LAS VEGAS (Reuters) – Sony Corp introduced on Thursday a bendable video screen, a Wi-Fi camera and eyeglasses that display movies, saying the industry must keep innovating in the midst of a severe economic slump.
The Japanese firm, which pioneered the Walkman and once dominated the high-end electronics marketplace, is hoping a swathe of new products will spur spending and lift its consumer division out of a business malaise.
On Thursday, Chief Executive Howard Stringer demonstrated a range of new devices at the Consumer Electronics Show in Las Vegas, including a flexible OLED (organic light-emitting diode) screen playing a video of singer Beyonce.
Sony in 2007 launched the world’s first OLED TV, which is slimmer, more energy efficient, and offers crispier pictures than liquid crystal display (LCD) TVs. The bendable OLED screen, which is still in the development stage, would offer flexibility in design, making possible such applications as wearable displays.
Stringer and Oscar-winning actor Tom Hanks also demonstrated prototype eyeglasses with built-in video screens that can show full-length movies.
Besides Hanks, other celebrities who cameo-ed at Stringer’s keynote speech included R&B singer Usher and baseball Hall of Famer Reggie Jackson, underscoring a unique business structure that combines the world’s leading electronics conglomerate and entertainment group under one roof.
Sony said on Wednesday sales of some of its best-selling products exceeded expectations during the U.S. holiday season.
“No drop in the economy can change the fact that this is still one of the most innovative industries on the face of the planet,” Stringer said during the day’s first event.
“If we keep our sails spread high, history tells us the wind will pick up again and it will carry us to places we could barely imagine three years ago.”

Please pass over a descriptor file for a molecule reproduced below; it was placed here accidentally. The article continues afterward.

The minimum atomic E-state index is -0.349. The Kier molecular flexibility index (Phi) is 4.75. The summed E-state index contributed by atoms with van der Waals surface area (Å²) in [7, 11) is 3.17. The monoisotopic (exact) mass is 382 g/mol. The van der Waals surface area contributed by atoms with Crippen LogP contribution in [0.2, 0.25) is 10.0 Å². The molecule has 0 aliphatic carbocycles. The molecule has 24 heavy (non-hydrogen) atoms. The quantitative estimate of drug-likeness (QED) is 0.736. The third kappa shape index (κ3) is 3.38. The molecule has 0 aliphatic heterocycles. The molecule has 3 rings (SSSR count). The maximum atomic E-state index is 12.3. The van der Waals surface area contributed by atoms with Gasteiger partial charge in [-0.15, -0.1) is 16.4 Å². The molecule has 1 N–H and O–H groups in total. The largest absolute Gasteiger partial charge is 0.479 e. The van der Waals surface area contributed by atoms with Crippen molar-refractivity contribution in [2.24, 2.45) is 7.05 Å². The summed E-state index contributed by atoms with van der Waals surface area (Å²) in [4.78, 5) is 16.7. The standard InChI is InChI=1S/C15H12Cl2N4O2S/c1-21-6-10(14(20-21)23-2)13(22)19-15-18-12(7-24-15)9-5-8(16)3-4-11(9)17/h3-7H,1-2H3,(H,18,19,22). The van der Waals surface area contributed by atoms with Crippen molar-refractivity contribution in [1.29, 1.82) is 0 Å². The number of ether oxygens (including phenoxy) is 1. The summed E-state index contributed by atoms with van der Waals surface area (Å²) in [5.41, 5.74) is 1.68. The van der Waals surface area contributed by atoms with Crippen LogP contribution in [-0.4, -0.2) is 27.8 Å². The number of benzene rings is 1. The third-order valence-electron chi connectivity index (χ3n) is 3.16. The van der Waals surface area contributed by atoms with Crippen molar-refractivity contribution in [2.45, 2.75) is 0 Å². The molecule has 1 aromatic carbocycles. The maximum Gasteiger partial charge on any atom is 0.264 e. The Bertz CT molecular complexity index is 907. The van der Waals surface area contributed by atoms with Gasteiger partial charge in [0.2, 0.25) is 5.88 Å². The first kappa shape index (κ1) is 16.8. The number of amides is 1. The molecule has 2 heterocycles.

The maker of Bravia flat TVs, PlayStation 3 video game consoles and Cyber-shot cameras is hoping to breathe life into a struggling consumer electronics division. On Wednesday, it trotted out a new line of environmentally friendly, ultra-slim TVs and the world’s lightest 8-inch laptop.
Sony also called the Wi-Fi camera the first of its kind in the world, allowing users to upload videos and photos to websites without going through a personal computer.
But the plethora of new devices are arriving in a difficult market.
U.S. consumer electronics spending is expected to slide 0.6 percent in 2009, a dramatic reversal from 5.4 percent growth in 2008, according to the U.S. Consumer Electronics Association, which organizes CES. But the industry group predicted the sector will recover in 2010.
Sony itself is going through a painful restructuring that will shed 16,000 jobs and curb investment to try to save $1 billion. Analysts and media speculate more painful measures are in the works.
Since taking the helm in 2005, Stringer has worked hard to break down the barriers among various business groups within the company, which include movies, music, games, consumer electronics, insurance and banking.
The effort, carried out under the “Sony United” slogan, led partly to its victory in the high-definition optical disc format war with Toshiba Corp, when its game, movie and electronics divisions threw their full weight behind Blu-ray technology.
Sony is now also trying to develop an online network built on its popular PlayStation gaming consoles, a similar effort to Microsoft Corp’s Xbox Live service.
On Thursday, it said it enlisted video game publisher Electronic Arts for its fledgling online PlayStation service, and signed up Viacom Inc’s MTV Networks to provide more than 2,000 hours of video programing.
Kaz Hirai, head of Sony computer entertainment, said the company had signed up 2.1 million new users for the online network in the most recent month.